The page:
An independent boarding and day school for boys and girls from 3 to 18

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A Walden School Education

Quaker Belief

Quakers believe that there is that of God in every person and base their faith on four testimonies: Truth, Peace, Equality and Simplicity. Throughout history these strong values have underpinned the Quaker contribution to society in education, business, social and charitable work.

Quakers have always had a strong commitment to education and have founded many schools across the world. Nowadays, in Britain and Ireland there are nine Quaker schools and several other schools adopt Quaker values as their guiding principles.

In education Quakers approach every learner hopefully, believing in the potential of every individual and helping each pupil to recognise and believe in this too. Everyone makes a contribution to the learning process; teachers and pupils learn from each other and we believe that the most effective learning takes place when relationships are based in mutual respect. We encourage honesty, open minds and expect our pupils to question and explore in their quest for truth.

Our pupils learn that they are part of a community and as such have a strong responsibility to that community and to the wider society. We value simplicity, pursuing the things which bring true fulfilment and we encourage spiritual growth. Our discipline is based on mutual trust and support and allows pupils to develop self-discipline and resilience. We seek to resolve conflict through mutual understanding and above all to inculcate the habit of good listening. Our weekly meeting in silence allows us to reflect and listen more deeply.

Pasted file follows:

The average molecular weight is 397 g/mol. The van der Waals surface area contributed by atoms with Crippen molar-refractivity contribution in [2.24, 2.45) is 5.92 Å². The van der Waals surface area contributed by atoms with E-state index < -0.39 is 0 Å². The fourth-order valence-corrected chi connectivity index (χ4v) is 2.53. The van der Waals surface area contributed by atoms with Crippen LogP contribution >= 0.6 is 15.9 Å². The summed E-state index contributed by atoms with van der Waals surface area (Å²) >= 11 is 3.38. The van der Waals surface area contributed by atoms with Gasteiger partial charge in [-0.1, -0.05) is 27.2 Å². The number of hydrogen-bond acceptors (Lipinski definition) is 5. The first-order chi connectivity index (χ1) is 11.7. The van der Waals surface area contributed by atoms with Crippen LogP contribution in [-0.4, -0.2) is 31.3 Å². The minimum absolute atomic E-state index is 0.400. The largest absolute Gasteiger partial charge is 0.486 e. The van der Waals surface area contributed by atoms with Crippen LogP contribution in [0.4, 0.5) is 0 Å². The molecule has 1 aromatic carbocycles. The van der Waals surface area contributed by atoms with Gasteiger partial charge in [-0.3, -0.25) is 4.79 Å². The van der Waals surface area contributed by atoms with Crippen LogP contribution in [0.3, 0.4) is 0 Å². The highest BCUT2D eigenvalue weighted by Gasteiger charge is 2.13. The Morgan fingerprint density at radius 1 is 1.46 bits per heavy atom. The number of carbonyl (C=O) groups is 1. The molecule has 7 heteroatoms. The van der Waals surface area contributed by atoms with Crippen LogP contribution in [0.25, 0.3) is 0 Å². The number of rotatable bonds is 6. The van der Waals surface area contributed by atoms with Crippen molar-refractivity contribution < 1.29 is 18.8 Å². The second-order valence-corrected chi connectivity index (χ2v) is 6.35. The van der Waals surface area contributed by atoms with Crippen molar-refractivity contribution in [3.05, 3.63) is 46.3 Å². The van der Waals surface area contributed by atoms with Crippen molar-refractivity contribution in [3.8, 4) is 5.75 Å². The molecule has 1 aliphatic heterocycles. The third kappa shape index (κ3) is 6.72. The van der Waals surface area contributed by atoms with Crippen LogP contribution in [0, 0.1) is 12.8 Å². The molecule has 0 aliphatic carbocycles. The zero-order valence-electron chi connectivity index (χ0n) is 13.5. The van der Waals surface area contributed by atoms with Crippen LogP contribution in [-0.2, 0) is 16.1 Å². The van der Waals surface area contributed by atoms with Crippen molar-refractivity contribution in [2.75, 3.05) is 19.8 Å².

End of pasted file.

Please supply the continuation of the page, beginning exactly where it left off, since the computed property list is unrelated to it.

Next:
Meeting for Worship lies at the heart of the core values of Walden School. We gather in silence to seek a deeper understanding of the spirituality of our lives and to feel the power of God’s love drawing us together and leading us to find direction in our lives.

Meeting for Worship makes Quaker education distinct and encourages respect for the individual, the habit of self reflection, vulnerability and openness to each other, the experience of silence, the ability to listen, the transformation of tension and the courage to stand up and speak.

We believe that children learn best in a school environment that fosters their spiritual growth. Through silent worship, we affirm the goodness in each person. The experience builds confidence and self-esteem which helps children learn more successfully in all areas.

There is a short period of silent worship at the beginning and end of our morning assemblies and one of our assemblies each week takes the form of a silent Meeting for Worship.

‘To confirm the deepest thing in our students is the educator’s special privilege. It demands that we see in the failures of adolescence and its many confusions, the possibility of something untangled, clear, directed. It asks us to sustain that faith through a multiplicity of discouraging experiences and indeed to find within those experiences the grounds for hope. It requires us to love freely, readily, unconditionally but truly, without relaxing our standards or compromising ourselves …. Above all we must water the ground of the students’ being with faith in that deepest self – to do so constantly, tirelessly, patiently – and to love enough to know what one should demand from the student in response and when to ask it.’

Barbara Windle, 1988

Quaker Schools around the world

Click here to see a list of the Quaker Schools around the World